Posted by Ben Lowry

Last Friday, Portland Rotary was honored with a presentation from Zoe Sahloul, the president of the New England Arab American Organization (NEAAO). Despite technical difficulties, our club was able to see the ravages of past battles in Beirut, conflicts and violence that left Zoe scarred as a child. With most of the city destroyed, a majority of families took shelter in refugee camps, camps that remain intact to this day, accepting war-torn families from Syria and other regional battle zones. The videos that Zoe shared showed the gut-wrenching conditions that her family faced in the mid-90’s, with UN and local government funding inadequate to provide for the tens of thousands who were, and still are, crammed into these tent cities.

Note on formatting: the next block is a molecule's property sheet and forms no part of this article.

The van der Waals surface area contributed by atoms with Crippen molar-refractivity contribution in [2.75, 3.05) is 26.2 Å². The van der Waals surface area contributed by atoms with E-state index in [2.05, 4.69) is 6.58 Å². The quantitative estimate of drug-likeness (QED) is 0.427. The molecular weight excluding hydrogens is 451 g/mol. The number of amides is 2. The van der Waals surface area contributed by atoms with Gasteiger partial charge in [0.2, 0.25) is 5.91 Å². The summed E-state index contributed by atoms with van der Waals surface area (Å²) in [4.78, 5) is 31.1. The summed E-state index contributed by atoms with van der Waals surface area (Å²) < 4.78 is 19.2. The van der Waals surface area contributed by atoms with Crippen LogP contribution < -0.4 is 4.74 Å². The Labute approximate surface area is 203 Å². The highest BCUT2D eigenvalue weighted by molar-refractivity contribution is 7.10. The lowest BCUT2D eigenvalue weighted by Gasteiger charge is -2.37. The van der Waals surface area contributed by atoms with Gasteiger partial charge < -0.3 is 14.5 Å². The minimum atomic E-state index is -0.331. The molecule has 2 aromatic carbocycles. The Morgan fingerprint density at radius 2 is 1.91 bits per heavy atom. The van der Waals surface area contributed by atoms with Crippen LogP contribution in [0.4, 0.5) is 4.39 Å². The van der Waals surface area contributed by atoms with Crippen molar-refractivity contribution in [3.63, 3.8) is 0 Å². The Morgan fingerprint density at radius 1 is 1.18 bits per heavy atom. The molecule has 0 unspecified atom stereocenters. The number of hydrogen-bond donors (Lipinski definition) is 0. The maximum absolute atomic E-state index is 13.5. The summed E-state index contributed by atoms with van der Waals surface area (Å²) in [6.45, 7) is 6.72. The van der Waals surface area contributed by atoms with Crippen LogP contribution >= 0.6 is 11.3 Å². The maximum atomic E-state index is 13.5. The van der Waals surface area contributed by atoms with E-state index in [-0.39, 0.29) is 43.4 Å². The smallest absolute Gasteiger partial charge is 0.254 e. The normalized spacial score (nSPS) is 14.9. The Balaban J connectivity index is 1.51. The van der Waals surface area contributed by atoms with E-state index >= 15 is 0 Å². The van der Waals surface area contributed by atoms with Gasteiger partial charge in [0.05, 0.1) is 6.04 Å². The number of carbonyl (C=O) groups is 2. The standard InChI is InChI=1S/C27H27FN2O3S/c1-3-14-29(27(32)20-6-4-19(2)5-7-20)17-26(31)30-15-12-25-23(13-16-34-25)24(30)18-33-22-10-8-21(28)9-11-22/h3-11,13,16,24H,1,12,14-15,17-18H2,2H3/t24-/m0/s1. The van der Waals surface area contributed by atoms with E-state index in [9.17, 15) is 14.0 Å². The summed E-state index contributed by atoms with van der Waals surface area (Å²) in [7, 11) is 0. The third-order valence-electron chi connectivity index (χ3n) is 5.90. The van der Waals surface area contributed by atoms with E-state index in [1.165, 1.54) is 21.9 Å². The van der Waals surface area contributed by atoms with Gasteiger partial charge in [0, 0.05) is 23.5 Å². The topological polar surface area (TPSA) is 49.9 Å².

At age 20, Zoe was able to make her way to Canada and then to greater Portland, a decade later. Now, living in harmony with her husband and three children within a very accepting community in Falmouth, Zoe has turned her passions to helping those immigrants and refugees from Arab nations find hope within the New England states. In essence, her non-profit helps “bridge the gap” as both men and women look for work and a stable homelife after arriving in the United States. Working mostly with women and children, the Arab American Organization offers “sweet and highly contagious” support, with empowering programs that are based upon the results of surveys within the closed knit communities. 

The NEAAO assists Arab immigrants in social integration through training for better opportunities in the workforce, as well as advocating for women’s rights to prevent domestic violence and isolation. They also allow every child to live life to its fullest by minimizing the risk of child abuse and substance use, a cause that is certainly near and dear to our hearts. With an eye toward “service above self,” Zoe and her fellow immigrants can hope for brighter times during what can often be a difficult transition.



(Photo: President John Curran and Zoe Sahloul.)